The "relative nature of the work" test has two parts: first, the character of the claimant's work or business; and second, the relationship of the claimant's work or business to the purported employer's business. Larson urges consideration of three factors as to each of these two parts. With reference to the character of claimant's work or business the factors are: (a) the degree of skill involved; (b) the degree to which it is a separate calling or business; and (c) the extent to which it can be expected to carry its own accident burden. The relationship of the claimant's work or business to the purported employer's business requires consideration of: (a) the extent to which claimant's work is a regular part of the employer's regular work; (b) whether claimant's work is continuous or intermittent; and (c) whether the duration is sufficient to amount to the hiring of continuing services as distinguished from contracting for the completion of the particular job.

In ascertaining whether there was substantial evidence on the record taken as a whole to justify the Board's finding that *1064 Ostrem was an independent contractor, we first look to the character of Ostrem's work or business. There was sufficient evidence that a high degree of skill was involved in his work. There was also evidence indicating that Ostrem was engaged in a separate calling or business. This included the testimony that he established his own rate of pay, established his own minimum hours, established his mileage rate, took out a business license, was paid after submission of an invoice, and paid his own income tax. Appellant further testified that he generally was independent and unsupervised, that he had worked for up to half-a-dozen other people under arrangements similar to this, and that he was reputed to be available for heavy equipment work. The Board also considered that the invoice submitted in this case bore the heading "Curt's Diesel Service", and the fact that appellant utilized his own tools, except for the additional Cummins tool specified for the particular job. As to the extent to which Ostrem could be expected to carry his own accident burden, the third factor in examining the character of claimant's work, no direct evidence or testimony was introduced. There was testimony, however, that Ostrem had secured the advice of an accountant in establishing his business. Most of the necessities of establishing an independent business, with the exception of securing workmen's compensation coverage, seem to have been considered. One reasonable inference from the facts is that Ostrem could be expected to carry his own workmen's compensation coverage. We are not here dealing, of course, with the question of whether or not he did carry workmen's compensation coverage, but only with the question of whether he could have been expected to carry his own accident burden, either by workmen's compensation insurance or some other means.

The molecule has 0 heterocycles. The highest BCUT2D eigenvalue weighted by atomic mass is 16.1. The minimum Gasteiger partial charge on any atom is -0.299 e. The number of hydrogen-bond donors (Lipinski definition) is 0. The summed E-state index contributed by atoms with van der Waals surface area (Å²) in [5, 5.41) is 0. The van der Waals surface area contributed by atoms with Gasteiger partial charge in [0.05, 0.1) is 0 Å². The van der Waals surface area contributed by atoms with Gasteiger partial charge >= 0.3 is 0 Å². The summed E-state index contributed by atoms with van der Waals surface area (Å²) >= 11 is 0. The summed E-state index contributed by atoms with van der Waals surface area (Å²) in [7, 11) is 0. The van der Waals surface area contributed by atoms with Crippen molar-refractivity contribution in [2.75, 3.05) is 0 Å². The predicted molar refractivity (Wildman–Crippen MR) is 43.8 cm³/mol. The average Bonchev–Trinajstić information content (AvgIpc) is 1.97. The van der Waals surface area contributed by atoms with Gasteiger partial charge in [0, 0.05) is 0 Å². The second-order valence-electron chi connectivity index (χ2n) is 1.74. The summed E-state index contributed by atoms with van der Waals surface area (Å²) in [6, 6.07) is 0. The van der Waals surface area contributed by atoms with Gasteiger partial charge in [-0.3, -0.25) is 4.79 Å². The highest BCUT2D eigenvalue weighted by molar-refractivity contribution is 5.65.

Looking to the second major test, the relationship of the claimant's work or business to the purported employer's business, the first factor to be considered is the extent to which claimant's work is a regular part of the employer's regular work.[5] There is evidence from which the Board could find that Ostrem's work was not a regular part of the employer's regular work. Ostrem worked for a number of businesses and was generally on call. He had never worked directly for Cummins before, was undertaking a job which apparently involved only 40-50 working hours, had worked for other people under this type of arrangement, and generally was reputed to be available to do such work. In light of these facts, it appears that the job was required at unpredictable intervals and was not protracted, and that the specialist called into handle the installation could be considered an independent contractor.

The second subsidiary factor in testing the relationship of the claimant's work or business to the purported employer's business is whether the work is continuous or intermittent. Here the work was a single job for Cummins involving but 40-50 working hours and thus could not be considered continuous.

The third factor is whether the duration is sufficient to amount to the hiring of continuing services as distinguished from contracting for the completion of a particular job. Here it seems clear that Cummins was contracting for the installation of a single engine in a loader, a job that would take at most a few days. He was thus engaged for the completion of a particular job.

*1065 Upon the basis of the above evidence, the Board concluded that appellant was an independent contractor and not an employee of Cummins. Applying the Searfus legal tests, we find that although there was evidence to the contrary and more than one inference could have been drawn from the testimony, the Board's determination was supported by substantial evidence. We accordingly concur in the superior court's affirmance of the Board's decision on this point.

Ostrem has more than one string to his bow, however, and argues that even if he is not to be considered an employee of Cummins he is still entitled to compensation either as an emergency employee or as a borrowed servant of Burgess. When Ostrem was injured he was performing services for the benefit of Burgess. This alone, however, is not sufficient to justify payment of compensation. A determination must be made as to whether Ostrem was performing services as a loaned or emergency employee.

In Reader v. Ghemm Co.,[6] we quoted the Restatement of Agency definition of a loaned servant, as follows: